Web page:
US 4657428 A
In one embodiment of this quick change mechanism, a narrow six spline hub is installed in the arbor hole of a circular saw blade or other disc tool heads such as grinders, sanders and buffers. This hub slides onto a matching splined drive shaft in which a narrow section of spline lands has been removed circumferentially to fit the width of the splined hub that is secured to the circular saw blade. A fifteen degree rotation of this splined blade hub on this shaft aligns all the lands and grooves, thus locking the hub relative the longitudinal axis of the drive shaft. To continue the locking, by locking the hub in rotation relative to the shaft, a splined sliding collar with spline land extensions, serving as locking fingers, is interposed into the spline grooves of the drive shaft and also the hub grooves. A blind longitudinal hole in the drive shaft contains a compression spring and an unthreaded bolt. A pin inserted through: a hole in the sliding collar; a longitudinal slot in the drive shaft; and a hole in the central bolt, insures the sliding collar will move with the central bolt. The shaft slot limits the fore and aft movement of the sliding collar during locking to that axial distance required for the locking and unlocking functions. The spring keeps the sliding collar and its extensions in the forward locked position, and the head of the bolt extended out of the shaft end. Removal of the blade is done by pressing the bolt head toward the shaft, thereby clearing the locking fingers as the sliding collar is moved. Then the blade is rotated fifteen degrees to place hub spline lands into the drive shaft grooves. The blade is then ejected by spring pressure. Circular saw blade changes therefore are made in seconds without the use of tools, by utilizing this embodiment and other embodiments of this quick change mechanism.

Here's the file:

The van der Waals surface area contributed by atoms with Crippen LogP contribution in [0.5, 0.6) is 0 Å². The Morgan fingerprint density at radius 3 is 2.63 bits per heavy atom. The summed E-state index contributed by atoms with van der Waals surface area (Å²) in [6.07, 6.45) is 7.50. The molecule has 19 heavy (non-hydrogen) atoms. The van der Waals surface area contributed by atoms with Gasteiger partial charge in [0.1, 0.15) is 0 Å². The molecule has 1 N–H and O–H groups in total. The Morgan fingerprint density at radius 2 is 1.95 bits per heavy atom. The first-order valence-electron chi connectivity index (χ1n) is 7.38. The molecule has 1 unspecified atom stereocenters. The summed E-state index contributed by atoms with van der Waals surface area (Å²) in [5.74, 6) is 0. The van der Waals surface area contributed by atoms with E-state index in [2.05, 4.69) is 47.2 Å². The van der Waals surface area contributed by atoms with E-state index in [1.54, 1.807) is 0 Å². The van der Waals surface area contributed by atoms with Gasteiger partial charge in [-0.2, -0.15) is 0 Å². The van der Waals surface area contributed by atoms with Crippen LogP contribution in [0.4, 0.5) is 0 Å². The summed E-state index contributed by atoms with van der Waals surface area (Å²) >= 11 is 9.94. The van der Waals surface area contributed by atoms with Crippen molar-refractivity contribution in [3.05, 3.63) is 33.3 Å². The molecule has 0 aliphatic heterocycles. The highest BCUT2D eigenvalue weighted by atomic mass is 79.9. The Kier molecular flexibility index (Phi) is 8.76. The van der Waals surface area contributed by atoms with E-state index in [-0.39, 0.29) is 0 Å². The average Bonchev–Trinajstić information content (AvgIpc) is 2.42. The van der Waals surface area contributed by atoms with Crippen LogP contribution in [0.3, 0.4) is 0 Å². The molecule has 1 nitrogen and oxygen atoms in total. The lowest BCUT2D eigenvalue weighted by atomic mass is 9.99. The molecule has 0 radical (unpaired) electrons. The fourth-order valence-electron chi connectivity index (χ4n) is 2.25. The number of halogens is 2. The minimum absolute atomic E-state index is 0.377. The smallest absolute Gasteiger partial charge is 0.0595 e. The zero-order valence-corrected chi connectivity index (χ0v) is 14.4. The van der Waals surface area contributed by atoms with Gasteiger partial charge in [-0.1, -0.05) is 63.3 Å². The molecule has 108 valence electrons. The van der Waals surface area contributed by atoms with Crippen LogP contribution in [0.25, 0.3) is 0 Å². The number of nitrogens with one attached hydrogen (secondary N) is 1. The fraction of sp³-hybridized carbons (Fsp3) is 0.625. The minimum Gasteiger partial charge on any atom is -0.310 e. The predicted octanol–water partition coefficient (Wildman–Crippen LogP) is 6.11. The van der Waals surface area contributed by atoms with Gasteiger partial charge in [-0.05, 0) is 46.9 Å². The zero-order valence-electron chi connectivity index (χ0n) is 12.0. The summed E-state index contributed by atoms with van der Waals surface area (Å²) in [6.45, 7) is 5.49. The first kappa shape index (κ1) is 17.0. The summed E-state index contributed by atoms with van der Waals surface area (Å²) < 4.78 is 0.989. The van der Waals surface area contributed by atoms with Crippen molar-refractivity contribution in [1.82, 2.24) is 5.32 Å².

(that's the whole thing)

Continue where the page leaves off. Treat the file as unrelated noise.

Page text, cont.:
1. A quick change mechanism, operable in seconds, to change rotatable work contacting members such as circular saw blades, dado sets, grinders, buffers, brushes, with respect to the drive shafts of power tools, comprising:
a. axial splines on the drive shaft having lands and grooves;
b. a radial slot to receive a rotatable work contacting member in its operational position, formed along these axial splines on the drive shaft, by cutting and removing a short section of all the spline lands to the level of the base of the spline grooves, thereby, in effect, creating receiving spaces, where the cutaway short sections of the spline lands had been located previously;
c. complementary axial splines having lands and grooves on the rotatable work contacting member, thereby permitting the endwise spline mounting on the rotatable work contacting member to the radial slot on the drive shaft, then the rotatable work contacting member is rotated relative to the drive shaft, thereby axially confining the rotatable work contacting member at the radial slot along the drive shaft, as the lands on the rotatable work contacting member are positioned in these receiving spaces, and are thereby aligned with the lands of the axial splines of the drive shaft; and
d. a complementary splined locking member having lands and grooves and having extending lands of splines, for axial movement in grooves of the axial splines of the drive shaft, to be passed through the radial slot along the drive shaft, to thereby insure the lands of the splines of the rotatable work contacting member will remain in the receiving spaces of the radial slot, and therefore the rotatable work contacting member will remain axially and radially confined at the radial slot along the drive shaft, being thereby locked in place during the operations of the power tool.
2. A quick change mechanism, as claimed in claim 1, having in addition a spring, mounted in relation to the drive shaft and the complementary splined locking member, to keep the latter in its axial position, whereby its extending lands in turn keep the lands of the splines of the rotatable work contacting member in the receiving spaces of the radial slot, thus locking the rotatable work contacting member in place.